A desirable method of achieving uniform distribution is to first form a solid workpiece of bonding material (called a "preform") and place the same between cold surfaces prior to any heating. Such method assures a uniform and desired reaction time providing heat is uniformly applied and uniformly and timely removed. Oxidation of surfaces and bonding material at elevated temperatures is mitigated because the cold joining tends to mitigate air in a joint during a later heating step. A problem is that uniform heating is often done in a chamber away from an assembly station. Many electronic chip assemblies are so tiny, precise and delicate that clamping and moving steps risk damage to chips and their respective registration to substrates.
Uniform heating at an assembly station is often achieved by heating a substrate (rather than a vulnerable chip). A problem is to control liquefication of a preform of bonding material while the preform and a chip are being registered to a site on a substrate. If heat is avoided until after registration of the preform and chip, respectively, an unacceptable waiting period is experienced during the heating step. If the heat is applied before registration, the preform liquefies and oxidizes while the chip is being registered to the preform.
Accordingly, it is desirable to provide new and improved expedients for bonding a first article such as a chip to a substrate utilizing a second article such as a preformed workpiece of bonding material. It is preferred to engage a chip and then engage the preform to the chip, before contacting either article to a heated substrate.
Expedients including heads are provided for removably engaging a first article having peripheral sides, such as a chip, and then engaging to the engaged chip, a second article, such as a workpiece of bonding material. Such engaged articles may then be simultaneously registered for bonding the chip via the bonding material to a site on a heated substrate.
In one embodiment, a body has an upper portion adapted for support and a lower portion terminating in a downwardly presented working face. Such working face may have flat, smooth surfaces for receiving the chip.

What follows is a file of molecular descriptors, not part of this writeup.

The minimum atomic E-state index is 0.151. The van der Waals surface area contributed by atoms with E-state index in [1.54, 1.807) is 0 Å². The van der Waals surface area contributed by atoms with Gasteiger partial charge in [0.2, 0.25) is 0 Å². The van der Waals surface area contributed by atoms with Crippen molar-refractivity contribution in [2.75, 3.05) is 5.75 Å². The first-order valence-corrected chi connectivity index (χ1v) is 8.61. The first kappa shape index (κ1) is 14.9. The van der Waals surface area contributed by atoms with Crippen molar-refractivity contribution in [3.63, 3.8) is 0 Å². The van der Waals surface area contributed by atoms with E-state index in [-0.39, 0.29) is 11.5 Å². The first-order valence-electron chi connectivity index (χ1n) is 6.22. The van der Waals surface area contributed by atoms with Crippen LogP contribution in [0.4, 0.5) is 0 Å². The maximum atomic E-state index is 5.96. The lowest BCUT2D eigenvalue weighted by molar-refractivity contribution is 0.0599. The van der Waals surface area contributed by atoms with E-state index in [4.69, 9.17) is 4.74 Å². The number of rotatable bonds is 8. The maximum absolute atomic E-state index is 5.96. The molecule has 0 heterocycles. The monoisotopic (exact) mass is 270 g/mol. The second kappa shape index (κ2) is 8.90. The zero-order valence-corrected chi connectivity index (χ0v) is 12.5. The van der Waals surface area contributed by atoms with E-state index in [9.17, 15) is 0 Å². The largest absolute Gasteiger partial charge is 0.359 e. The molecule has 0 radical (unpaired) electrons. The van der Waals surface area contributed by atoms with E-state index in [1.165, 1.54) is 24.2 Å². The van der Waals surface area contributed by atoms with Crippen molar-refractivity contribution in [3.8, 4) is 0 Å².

In a presently preferred embodiment, the working face has a vacuum cavity formed by a plurality of inwardly and upwardly directed surfaces for engaging and positioning the chip such that at least a portion of the peripheral sides protrude from the working face. A vacuum bore in the body is adapted for a first connection between a vacuum source and the working face for removably engaging the chip and for holding the same against the engaging surfaces.
In another embodiment, at the periphery of an engaged chip, expedients are provided for moving air streams toward the working face at the peripheral sides of the engaged chip. For example, pockets having a second connection to a vacuum source, may be provided to move air at or intermediate the corners at the periphery of an engaged chip. The streams of air into the pockets are sufficient in force, direction and distribution around the peripheral sides to engage a free workpiece of bonding material. For example, when an engaged chip is moved adjacent to such a free workpiece, the air streams capture sufficient peripheral portions of the workpiece to engage and hold such workpiece against the chip. Then the chip and workpiece may be simultaneously registered to a site for operations such as bonding.